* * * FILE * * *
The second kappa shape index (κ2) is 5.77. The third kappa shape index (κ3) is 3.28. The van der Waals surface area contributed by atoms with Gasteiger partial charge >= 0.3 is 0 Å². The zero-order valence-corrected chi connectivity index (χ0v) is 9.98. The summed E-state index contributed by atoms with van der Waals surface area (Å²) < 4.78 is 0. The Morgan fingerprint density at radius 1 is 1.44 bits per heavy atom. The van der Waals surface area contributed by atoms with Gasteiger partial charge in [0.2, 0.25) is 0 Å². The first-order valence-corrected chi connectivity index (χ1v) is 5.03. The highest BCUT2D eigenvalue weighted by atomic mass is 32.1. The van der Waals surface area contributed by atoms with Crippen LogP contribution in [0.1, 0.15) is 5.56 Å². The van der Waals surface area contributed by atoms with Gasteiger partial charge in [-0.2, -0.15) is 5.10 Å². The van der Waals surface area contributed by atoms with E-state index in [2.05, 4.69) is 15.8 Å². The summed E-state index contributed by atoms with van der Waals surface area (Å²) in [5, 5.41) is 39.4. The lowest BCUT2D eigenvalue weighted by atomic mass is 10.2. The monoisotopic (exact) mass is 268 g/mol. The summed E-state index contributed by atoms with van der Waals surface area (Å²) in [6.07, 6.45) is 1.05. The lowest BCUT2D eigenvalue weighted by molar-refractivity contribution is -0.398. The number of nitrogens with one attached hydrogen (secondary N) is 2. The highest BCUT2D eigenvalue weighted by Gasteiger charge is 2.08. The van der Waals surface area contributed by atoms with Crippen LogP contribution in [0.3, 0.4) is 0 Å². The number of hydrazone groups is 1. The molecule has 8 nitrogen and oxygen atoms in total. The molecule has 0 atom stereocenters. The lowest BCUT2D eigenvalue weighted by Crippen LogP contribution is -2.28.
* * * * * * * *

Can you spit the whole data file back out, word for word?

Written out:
The second kappa shape index (κ2) is 5.77. The third kappa shape index (κ3) is 3.28. The van der Waals surface area contributed by atoms with Gasteiger partial charge >= 0.3 is 0 Å². The zero-order valence-corrected chi connectivity index (χ0v) is 9.98. The summed E-state index contributed by atoms with van der Waals surface area (Å²) < 4.78 is 0. The Morgan fingerprint density at radius 1 is 1.44 bits per heavy atom. The van der Waals surface area contributed by atoms with Gasteiger partial charge in [0.2, 0.25) is 0 Å². The first-order valence-corrected chi connectivity index (χ1v) is 5.03. The highest BCUT2D eigenvalue weighted by atomic mass is 32.1. The van der Waals surface area contributed by atoms with Crippen LogP contribution in [0.1, 0.15) is 5.56 Å². The van der Waals surface area contributed by atoms with Gasteiger partial charge in [-0.2, -0.15) is 5.10 Å². The van der Waals surface area contributed by atoms with E-state index in [2.05, 4.69) is 15.8 Å². The summed E-state index contributed by atoms with van der Waals surface area (Å²) in [5, 5.41) is 39.4. The lowest BCUT2D eigenvalue weighted by atomic mass is 10.2. The monoisotopic (exact) mass is 268 g/mol. The summed E-state index contributed by atoms with van der Waals surface area (Å²) in [6.07, 6.45) is 1.05. The lowest BCUT2D eigenvalue weighted by molar-refractivity contribution is -0.398. The number of nitrogens with one attached hydrogen (secondary N) is 2. The highest BCUT2D eigenvalue weighted by Gasteiger charge is 2.08. The van der Waals surface area contributed by atoms with Crippen LogP contribution in [0.3, 0.4) is 0 Å². The number of hydrazone groups is 1. The molecule has 8 nitrogen and oxygen atoms in total. The molecule has 0 atom stereocenters. The lowest BCUT2D eigenvalue weighted by Crippen LogP contribution is -2.28.